Richard Serrano of the L.A. Times brings us recently uncovered news about the results of the Obama Administration’s “Gun Walker” program:
In the second violent crime in this country connected with the ATF’s failed Fast and Furious program, two Arizona undercover police officers were allegedly assaulted last year when they attempted to stop two men in a stolen vehicle with two of the program’s weapons in a confrontation south of Phoenix.
The officers, members of an elite Arizona Department of Public Safety law enforcement unit, said the driver rammed their cars and threatened them with the firearms, and then fled into the Arizona desert. The driver was caught and arrested, and two firearms –- a Beretta pistol and AK-47 semiautomatic assault rifle — were found in the stolen Ford truck, the police said.
The suspect, Angel Hernandez-Diaz, 48, believed to be a Mexican national, was charged with aggravated assault on a police officer, driving the stolen vehicle and illegal possession of the weapons. He has pleaded not guilty and is scheduled to stand trial in Pinal County, Ariz., next month.
Also arrested in the incident was the passenger, Rosario Zavala, 30, of Mexico, who was charged with possession of narcotics and the stolen vehicle.
I can’t imagine why the President didn’t tout this wonderful program when he demanded another $450 billion in “stimulus” spending last night. After all, Operation Fast and Furious, along with other “gun walker” programs, were partially funded with money from the first Obama stimulus plan.
The incident described above occurred on March 4, 2010, but we’re just now learning about the Fast and Furious connection. It took five months from the beginning of Fast and Furious for a couple of its weapons to make their way to the scene of a violent crime in an American city. Just imagine how many more of those high-powered chickens have come home to roost in the ensuing year and a half!
The initial violent crime, alluded to in the excerpt above, was the murder of U.S. Border Patrol agent Brian Terry. Two Fast and Furious AK-47s turned up at the scene. The U.S. Attorney’s office in Arizona made a spirited attempt to cover it up… and now, a matter of days after Rep. Darrell Issa (R-CA) and Senator Charles Grassley (R-IA) began digging deep into the cover-up story, we learn about a guy ramming into Arizona undercover cops with a stolen truck full of Fast and Furious guns and narcotics.
As for the intrepid felons, Hernandez-Diaz and Zavala, I’m curious to know if their immigration status was determined, their connections to Mexican drug cartels, what they were doing in Phoenix, and what happened to them. The best information I could find was a Maricopa.com post from the time of the arrest, identifying them as “both residents of Mexico.” This report didn’t have any details about their guns, saying only that they were “booked into Pinal County Jail in Florence on multiple felony accounts.”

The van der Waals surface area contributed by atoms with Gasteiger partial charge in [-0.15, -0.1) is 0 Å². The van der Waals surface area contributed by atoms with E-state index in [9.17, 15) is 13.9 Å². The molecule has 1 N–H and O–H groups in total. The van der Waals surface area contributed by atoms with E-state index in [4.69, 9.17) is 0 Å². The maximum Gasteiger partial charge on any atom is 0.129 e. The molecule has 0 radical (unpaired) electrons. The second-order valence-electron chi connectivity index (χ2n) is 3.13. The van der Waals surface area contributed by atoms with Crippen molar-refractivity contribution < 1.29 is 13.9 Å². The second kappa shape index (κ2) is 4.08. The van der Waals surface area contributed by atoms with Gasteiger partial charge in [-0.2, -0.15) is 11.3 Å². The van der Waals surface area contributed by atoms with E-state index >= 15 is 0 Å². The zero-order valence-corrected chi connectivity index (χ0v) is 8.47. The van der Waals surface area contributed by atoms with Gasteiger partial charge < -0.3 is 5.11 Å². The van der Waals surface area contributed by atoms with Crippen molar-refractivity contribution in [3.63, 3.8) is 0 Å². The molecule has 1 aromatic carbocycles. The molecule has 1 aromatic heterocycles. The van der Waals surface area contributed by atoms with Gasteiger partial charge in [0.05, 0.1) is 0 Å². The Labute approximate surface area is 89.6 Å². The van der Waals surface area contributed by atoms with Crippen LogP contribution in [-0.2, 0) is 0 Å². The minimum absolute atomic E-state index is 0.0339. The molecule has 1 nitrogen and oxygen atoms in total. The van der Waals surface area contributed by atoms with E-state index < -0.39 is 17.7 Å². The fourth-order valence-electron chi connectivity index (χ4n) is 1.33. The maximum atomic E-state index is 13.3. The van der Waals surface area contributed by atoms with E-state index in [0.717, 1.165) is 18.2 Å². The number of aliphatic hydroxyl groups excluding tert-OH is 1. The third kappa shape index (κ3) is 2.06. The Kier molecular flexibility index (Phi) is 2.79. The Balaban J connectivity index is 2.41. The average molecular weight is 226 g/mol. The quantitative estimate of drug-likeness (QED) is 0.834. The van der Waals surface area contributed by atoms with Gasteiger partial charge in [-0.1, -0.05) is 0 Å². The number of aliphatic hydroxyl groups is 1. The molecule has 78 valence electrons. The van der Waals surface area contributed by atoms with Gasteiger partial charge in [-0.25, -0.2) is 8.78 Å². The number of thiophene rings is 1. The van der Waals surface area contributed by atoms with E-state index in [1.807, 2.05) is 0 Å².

Say, do you suppose the ATF might know where they are? Wasn’t the stated purpose of Operation Fast and Furious to push American guns into Mexico so they could be traced to their ultimate buyers? How come these guys were able to appear out of nowhere and plow into an undercover police car in Arizona?
Update: Did I say two Fast and Furious guns were found at the Terry crime scene? Make that three. From a Fox News report:
A third gun linked to “Operation Fast and Furious” was found at the murder scene of Border Patrol Agent Brian Terry, new documents obtained exclusively by Fox News suggest, contradicting earlier assertions by federal agencies that police found only two weapons tied to the federal government’s now infamous gun interdiction scandal.
Sources say emails support their contention that the FBI concealed evidence to protect a confidential informant. Sources close to the Terry case say the FBI informant works inside a major Mexican cartel and provided the money to obtain the weapons used to kill Terry.
Unlike the two AK-style assault weapons found at the scene, the third weapon could more easily be linked to the informant. To prevent that from happening, sources say, the third gun “disappeared.”
In addition to the emails obtained by Fox News, an audio recording from a Bureau of Alcohol, Tobacco, Firearms and Explosives agent investigating the Terry case seems to confirm the existence of a third weapon. In that conversation, the agent refers to an “SKS assault rifle out of Texas” found at the Terry murder scene south of Tucson.
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